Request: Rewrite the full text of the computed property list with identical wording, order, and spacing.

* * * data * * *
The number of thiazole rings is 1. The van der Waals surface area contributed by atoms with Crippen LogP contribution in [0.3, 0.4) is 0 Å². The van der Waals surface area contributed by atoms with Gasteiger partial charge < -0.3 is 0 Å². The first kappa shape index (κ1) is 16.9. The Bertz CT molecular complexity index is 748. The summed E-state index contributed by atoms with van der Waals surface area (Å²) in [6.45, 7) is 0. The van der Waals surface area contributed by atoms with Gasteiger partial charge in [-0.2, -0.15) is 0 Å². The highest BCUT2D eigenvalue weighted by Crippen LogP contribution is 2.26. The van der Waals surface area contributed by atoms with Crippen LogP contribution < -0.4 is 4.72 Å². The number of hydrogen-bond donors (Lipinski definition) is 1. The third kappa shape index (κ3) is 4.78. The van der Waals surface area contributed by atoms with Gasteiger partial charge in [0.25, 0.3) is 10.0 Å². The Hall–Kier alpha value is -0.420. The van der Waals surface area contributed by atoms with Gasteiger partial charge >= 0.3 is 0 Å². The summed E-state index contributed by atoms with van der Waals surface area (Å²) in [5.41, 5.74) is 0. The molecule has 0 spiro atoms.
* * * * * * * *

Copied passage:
The number of thiazole rings is 1. The van der Waals surface area contributed by atoms with Crippen LogP contribution in [0.3, 0.4) is 0 Å². The van der Waals surface area contributed by atoms with Gasteiger partial charge < -0.3 is 0 Å². The first kappa shape index (κ1) is 16.9. The Bertz CT molecular complexity index is 748. The summed E-state index contributed by atoms with van der Waals surface area (Å²) in [6.45, 7) is 0. The van der Waals surface area contributed by atoms with Gasteiger partial charge in [-0.2, -0.15) is 0 Å². The highest BCUT2D eigenvalue weighted by Crippen LogP contribution is 2.26. The van der Waals surface area contributed by atoms with Crippen LogP contribution < -0.4 is 4.72 Å². The number of hydrogen-bond donors (Lipinski definition) is 1. The third kappa shape index (κ3) is 4.78. The van der Waals surface area contributed by atoms with Gasteiger partial charge in [0.25, 0.3) is 10.0 Å². The Hall–Kier alpha value is -0.420. The van der Waals surface area contributed by atoms with Gasteiger partial charge >= 0.3 is 0 Å². The summed E-state index contributed by atoms with van der Waals surface area (Å²) in [5.41, 5.74) is 0. The molecule has 0 spiro atoms.